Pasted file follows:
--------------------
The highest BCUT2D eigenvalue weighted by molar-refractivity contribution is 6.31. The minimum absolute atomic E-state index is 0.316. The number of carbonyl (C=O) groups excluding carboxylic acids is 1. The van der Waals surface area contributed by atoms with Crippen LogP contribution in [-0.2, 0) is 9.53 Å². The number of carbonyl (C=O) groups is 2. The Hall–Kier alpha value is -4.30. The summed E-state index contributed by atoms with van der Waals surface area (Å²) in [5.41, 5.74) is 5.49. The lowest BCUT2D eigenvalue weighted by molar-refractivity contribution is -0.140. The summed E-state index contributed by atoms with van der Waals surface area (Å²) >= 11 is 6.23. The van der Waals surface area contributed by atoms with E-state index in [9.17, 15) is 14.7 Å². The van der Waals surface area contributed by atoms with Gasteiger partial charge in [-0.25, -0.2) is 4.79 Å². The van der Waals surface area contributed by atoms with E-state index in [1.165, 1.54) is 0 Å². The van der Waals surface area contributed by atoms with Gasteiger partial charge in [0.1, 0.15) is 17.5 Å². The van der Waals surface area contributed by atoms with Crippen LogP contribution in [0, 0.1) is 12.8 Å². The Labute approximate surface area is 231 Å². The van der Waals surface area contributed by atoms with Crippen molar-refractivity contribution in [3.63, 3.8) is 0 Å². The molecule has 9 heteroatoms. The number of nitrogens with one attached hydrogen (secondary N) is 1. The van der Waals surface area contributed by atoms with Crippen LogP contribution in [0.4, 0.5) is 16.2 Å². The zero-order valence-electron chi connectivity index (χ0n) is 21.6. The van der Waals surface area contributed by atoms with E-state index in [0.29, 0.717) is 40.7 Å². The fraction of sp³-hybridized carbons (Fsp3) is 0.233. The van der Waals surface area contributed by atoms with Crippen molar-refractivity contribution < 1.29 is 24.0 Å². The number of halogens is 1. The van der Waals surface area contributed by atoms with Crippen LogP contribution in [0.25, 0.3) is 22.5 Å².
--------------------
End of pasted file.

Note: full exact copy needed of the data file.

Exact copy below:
The highest BCUT2D eigenvalue weighted by molar-refractivity contribution is 6.31. The minimum absolute atomic E-state index is 0.316. The number of carbonyl (C=O) groups excluding carboxylic acids is 1. The van der Waals surface area contributed by atoms with Crippen LogP contribution in [-0.2, 0) is 9.53 Å². The number of carbonyl (C=O) groups is 2. The Hall–Kier alpha value is -4.30. The summed E-state index contributed by atoms with van der Waals surface area (Å²) in [5.41, 5.74) is 5.49. The lowest BCUT2D eigenvalue weighted by molar-refractivity contribution is -0.140. The summed E-state index contributed by atoms with van der Waals surface area (Å²) >= 11 is 6.23. The van der Waals surface area contributed by atoms with E-state index in [9.17, 15) is 14.7 Å². The van der Waals surface area contributed by atoms with Gasteiger partial charge in [-0.25, -0.2) is 4.79 Å². The van der Waals surface area contributed by atoms with E-state index in [1.165, 1.54) is 0 Å². The van der Waals surface area contributed by atoms with Gasteiger partial charge in [0.1, 0.15) is 17.5 Å². The van der Waals surface area contributed by atoms with Crippen LogP contribution in [0, 0.1) is 12.8 Å². The Labute approximate surface area is 231 Å². The van der Waals surface area contributed by atoms with Crippen molar-refractivity contribution in [3.63, 3.8) is 0 Å². The molecule has 9 heteroatoms. The number of nitrogens with one attached hydrogen (secondary N) is 1. The van der Waals surface area contributed by atoms with Crippen LogP contribution in [0.4, 0.5) is 16.2 Å². The zero-order valence-electron chi connectivity index (χ0n) is 21.6. The van der Waals surface area contributed by atoms with E-state index in [0.29, 0.717) is 40.7 Å². The fraction of sp³-hybridized carbons (Fsp3) is 0.233. The van der Waals surface area contributed by atoms with Crippen molar-refractivity contribution < 1.29 is 24.0 Å². The number of halogens is 1. The van der Waals surface area contributed by atoms with Crippen LogP contribution in [0.25, 0.3) is 22.5 Å².